If Windows Copilot launches this week, it needs to be much better than the beta

On Thursday Microsoft is holding a press event in which it’s expected to announce the full Windows Copilot launch. If the Windows Copilot preview is anything to go by, it might be best to lower your expectations.

Microsoft announced Windows Copilot back in May. Here’s a reminder of the features we were promised in the launch video:

I’ve been testing the Windows Copilot preview in the latest beta of Windows 11, and it’s a long way from what Microsoft promised in that video.

Before we go any further, a couple of caveats. Beta software isn’t the finished product, and Microsoft will improve Windows Copilot by the time it releases the Windows 11 23H2 update later this year. But it must make a huge number of last-minute improvements before Windows Copilot fulfils its potential.

Windows Copilot launch – what’s missing?

Microsoft touted Windows Copilot as a fully integrated AI assistant that can tweak settings, read documents and interact with apps that are installed on your PC. The beta experience is very different.

For example, the first question posed in the demo video is: “How can I adjust my system to get work done?” Windows Copilot suggests built-in Windows features such as Focus Sessions and Dark Theme.

Yet, when I ask that exact same question in the preview, it simply produces a list of anodyne productivity tips such as “use task management tools” and “establish a routine”.

The beta of Windows Copilot can provide shortcuts to system settings, but it often gets them wrong. I entered “turn down screen brightness” into Windows Copilot and it replied by opening the Manage Windows Device settings. That is, the settings you use to add/remove peripherals such as Bluetooth mice and keyboards. It then offered to turn on Windows Dark Mode. The former is completely irrelevant, while the latter is potentially appropriate but doesn’t solve the (very basic) problem.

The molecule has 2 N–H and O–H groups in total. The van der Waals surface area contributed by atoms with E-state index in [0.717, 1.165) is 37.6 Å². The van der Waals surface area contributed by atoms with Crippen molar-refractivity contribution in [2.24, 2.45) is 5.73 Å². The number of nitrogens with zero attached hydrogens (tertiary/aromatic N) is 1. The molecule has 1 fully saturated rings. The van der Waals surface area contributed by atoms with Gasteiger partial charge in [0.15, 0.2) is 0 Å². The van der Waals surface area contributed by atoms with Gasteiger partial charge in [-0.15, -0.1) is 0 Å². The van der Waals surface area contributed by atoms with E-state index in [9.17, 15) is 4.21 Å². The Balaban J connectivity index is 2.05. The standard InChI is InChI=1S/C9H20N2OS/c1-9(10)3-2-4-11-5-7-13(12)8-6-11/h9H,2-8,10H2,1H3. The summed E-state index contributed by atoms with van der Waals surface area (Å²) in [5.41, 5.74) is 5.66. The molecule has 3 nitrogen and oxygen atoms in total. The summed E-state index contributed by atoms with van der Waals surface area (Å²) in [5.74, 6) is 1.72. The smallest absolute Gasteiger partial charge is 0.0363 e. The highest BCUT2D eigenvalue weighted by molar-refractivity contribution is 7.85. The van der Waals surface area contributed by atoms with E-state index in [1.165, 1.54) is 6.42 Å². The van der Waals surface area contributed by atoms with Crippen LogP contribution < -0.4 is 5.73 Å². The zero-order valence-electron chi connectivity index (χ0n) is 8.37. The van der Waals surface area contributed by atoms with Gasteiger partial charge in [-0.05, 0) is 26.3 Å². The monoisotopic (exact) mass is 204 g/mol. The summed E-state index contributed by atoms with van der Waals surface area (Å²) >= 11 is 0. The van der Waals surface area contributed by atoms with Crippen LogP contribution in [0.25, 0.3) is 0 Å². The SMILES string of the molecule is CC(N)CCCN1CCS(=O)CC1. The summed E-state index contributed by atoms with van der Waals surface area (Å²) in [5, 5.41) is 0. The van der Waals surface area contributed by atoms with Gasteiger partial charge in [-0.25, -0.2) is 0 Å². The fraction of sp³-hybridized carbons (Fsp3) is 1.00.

Likewise, my plea to “put laptop in airplane mode” resulted in a suggestion to “turn on Do Not Disturb Mode”. These are two very different things and a potential breach of airline rules.

In the video, we see the user casually dragging and dropping a PDF document into the Windows Copilot panel for the AI to interact with. That’s not possible in the preview.

Likewise, interaction with installed apps is currently non-existent. “Works with all your apps” is the boast in the video, before the user asks “what’s great music to work to?” The AI then suggests a selection of Spotify playlists that can be opened with a click. Well, I’ve got Spotify installed on my test machine, but when I enter that exact same question, all I get is a series of links to YouTube playlists. Potentially useful, but not what was promised.

Similarly, the demo video shows someone being diverted to Adobe Express to design a business logo before they drag and drop the resulting logo back into the AI assistant and share it with colleagues on Teams. In my tests, Windows Copilot isn’t even aware of Adobe Express and punts you towards the web service Looka instead.

Enter Windows 12?

Right now, Windows Copilot is little more than a shortcut to the Bing chatbot that we’ve all been using for months. It’s a long way short of the fully integrated, all-knowing AI app that Microsoft suggested it would be in that May video.

Perhaps Microsoft is toying with us. Maybe the full version of Windows Copilot will launch with all the features it promised when the Windows 11 23H2 update arrives. There’s probably at least another month before the update is rolled out for general release.

On the other hand, perhaps Microsoft has discovered that integrating an AI assistant into Windows 11 is harder than it thought and that it needs a more fundamental rewrite of the codebase to make it happen.

In which case, could Thursday’s event see the announcement of Windows 12 – the first version of Windows to have AI built in from the ground up? Stranger things have happened.

Whatever unfolds, don’t expect Microsoft to announce an imminent rollout of its Microsoft 365 Copilot service. (Read our full guide to Microsoft 365 Copilot here.) That is still in early testing with a few hundred of the company’s most loyal companies, and we don’t expect it to be released until next year.

More on Microsoft Copilot

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Barry Collins

Barry has 20 years of experience working on national newspapers, websites and magazines. He was editor of PC Pro and is co-editor and co-owner of BigTechQuestion.com. He has published a number of articles on TechFinitive covering data, innovation and cybersecurity.